Meet: Matt Golombek
Project Scientist, Mars Pathfinder
Jet Propulsion Laboratory, Pasadena, California
Who I Am
As the Mars Pathfinder project scientist, I am in charge of the overall
science content of the mission and in making sure the science teams are
organized to plan for and receive and analyze the data after landing.
Up-front, I argue for making sure that the science stays on the mission
so that we're doing something interesting and useful. I need to make sure
the team is poised and ready with the proper people in it to be able to
analyze that data in a quickly and efficient manner. And for Pathfinder,
most importantly, to decide what to do with the rover each day.
How I Got to Where I Am
I originally thought being a geologist was neat because you didn't have
to work in the office and because you could understand why mountains were
mountains and valleys were valleys. I got interested in geology in college;
I thought it would be a interesting thing to go into. I took my first
class and that was pretty neat. I took my second class and I thought it
was the worst thing I ever signed up for! So I got out of geology and
took a whole bunch of liberal arts, theater and art classes and decided
those were even worse! So, I got back into geology! I looked at planetary
geology and thought that was kind of neat because it's "space stuff" and
because it had real surfaces and real rocks.
I got my undergraduate degree in geology from Rutgers College in 1976
and my Master's and Ph.D. degrees in geology from the University of Massachusetts,
Amherst in 1978 and 1981. I was also a post-doctoral fellow at the Lunar
and Planetary Institute in Houston from 1981-1983, after which I joined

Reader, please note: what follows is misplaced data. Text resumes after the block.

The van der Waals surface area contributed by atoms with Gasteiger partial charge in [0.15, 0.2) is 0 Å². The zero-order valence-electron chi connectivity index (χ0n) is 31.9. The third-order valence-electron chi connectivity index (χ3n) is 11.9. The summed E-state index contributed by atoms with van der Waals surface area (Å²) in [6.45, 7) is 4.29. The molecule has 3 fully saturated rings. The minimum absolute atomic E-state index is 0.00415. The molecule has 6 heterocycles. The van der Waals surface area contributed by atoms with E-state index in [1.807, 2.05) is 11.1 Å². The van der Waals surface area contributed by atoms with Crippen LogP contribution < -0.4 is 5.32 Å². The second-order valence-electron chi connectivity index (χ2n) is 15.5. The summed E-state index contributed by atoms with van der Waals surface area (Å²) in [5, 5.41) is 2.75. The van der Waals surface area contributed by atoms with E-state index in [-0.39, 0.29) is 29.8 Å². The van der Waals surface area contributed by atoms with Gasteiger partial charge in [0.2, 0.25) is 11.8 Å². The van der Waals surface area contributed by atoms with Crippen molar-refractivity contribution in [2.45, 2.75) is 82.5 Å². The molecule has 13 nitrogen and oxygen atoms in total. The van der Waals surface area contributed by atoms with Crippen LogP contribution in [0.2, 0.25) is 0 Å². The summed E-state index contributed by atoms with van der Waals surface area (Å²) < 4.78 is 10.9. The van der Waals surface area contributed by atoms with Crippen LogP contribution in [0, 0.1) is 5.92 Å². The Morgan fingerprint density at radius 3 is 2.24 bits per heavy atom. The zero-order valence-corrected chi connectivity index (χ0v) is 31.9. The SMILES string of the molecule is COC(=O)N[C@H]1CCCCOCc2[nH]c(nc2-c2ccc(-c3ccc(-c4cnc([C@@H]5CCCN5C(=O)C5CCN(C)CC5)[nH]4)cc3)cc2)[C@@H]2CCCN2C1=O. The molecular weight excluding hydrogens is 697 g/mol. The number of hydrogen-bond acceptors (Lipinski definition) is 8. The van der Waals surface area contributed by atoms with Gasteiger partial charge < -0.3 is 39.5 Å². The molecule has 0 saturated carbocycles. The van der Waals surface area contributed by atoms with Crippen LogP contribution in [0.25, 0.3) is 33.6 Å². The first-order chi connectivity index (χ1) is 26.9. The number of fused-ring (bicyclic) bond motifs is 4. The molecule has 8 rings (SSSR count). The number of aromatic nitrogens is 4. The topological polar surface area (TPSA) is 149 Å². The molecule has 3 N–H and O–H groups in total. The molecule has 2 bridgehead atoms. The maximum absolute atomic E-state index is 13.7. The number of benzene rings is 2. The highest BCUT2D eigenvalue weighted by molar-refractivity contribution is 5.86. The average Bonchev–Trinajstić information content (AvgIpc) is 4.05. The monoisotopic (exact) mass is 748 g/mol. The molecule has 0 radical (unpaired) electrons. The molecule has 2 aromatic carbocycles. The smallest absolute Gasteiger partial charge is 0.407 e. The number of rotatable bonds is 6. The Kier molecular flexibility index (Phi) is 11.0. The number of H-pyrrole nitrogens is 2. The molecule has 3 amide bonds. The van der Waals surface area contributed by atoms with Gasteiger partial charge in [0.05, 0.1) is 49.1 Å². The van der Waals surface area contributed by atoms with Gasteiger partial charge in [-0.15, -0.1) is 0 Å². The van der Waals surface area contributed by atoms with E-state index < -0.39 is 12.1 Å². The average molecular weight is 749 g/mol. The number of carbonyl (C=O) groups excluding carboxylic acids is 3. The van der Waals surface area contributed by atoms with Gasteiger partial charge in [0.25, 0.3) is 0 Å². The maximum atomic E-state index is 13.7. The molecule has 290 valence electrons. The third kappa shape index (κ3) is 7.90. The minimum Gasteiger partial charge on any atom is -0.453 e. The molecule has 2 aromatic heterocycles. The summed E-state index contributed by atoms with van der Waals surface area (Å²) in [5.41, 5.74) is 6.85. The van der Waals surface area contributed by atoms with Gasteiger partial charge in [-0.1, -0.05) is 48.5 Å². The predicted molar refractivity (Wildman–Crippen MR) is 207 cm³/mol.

the Jet Propulsion Laboratory as a research scientist. I've worked on
a variety of Mars developmental project studies and have been the Pathfinder
project scientist since its inception in 1993.
I'm 42 years old, have been married for 17 years, and have four-year
old twins (a boy and girl). I used to like to go hiking and play softball
but I haven't done much of that lately! My real passion is exploring the
American West; we all love to do that.
I grew up in the New York City area and went to college in Rutgers University,
New Jersey. Living there opened my horizons to the diversity of our society
and of occupations available. And that it was important to choose an occupation
one enjoyed. I always remember being interested in why things were the
way they were. What got me interested in geology was wanting to know why
there were mountains and valleys and how they got that way. And one could
work in the field outside of the office! Planetary geology was even more
fun because one got to study not only the Earth but the other planets
as well. All of this is a roundabout way of saying, "Go with your heart!"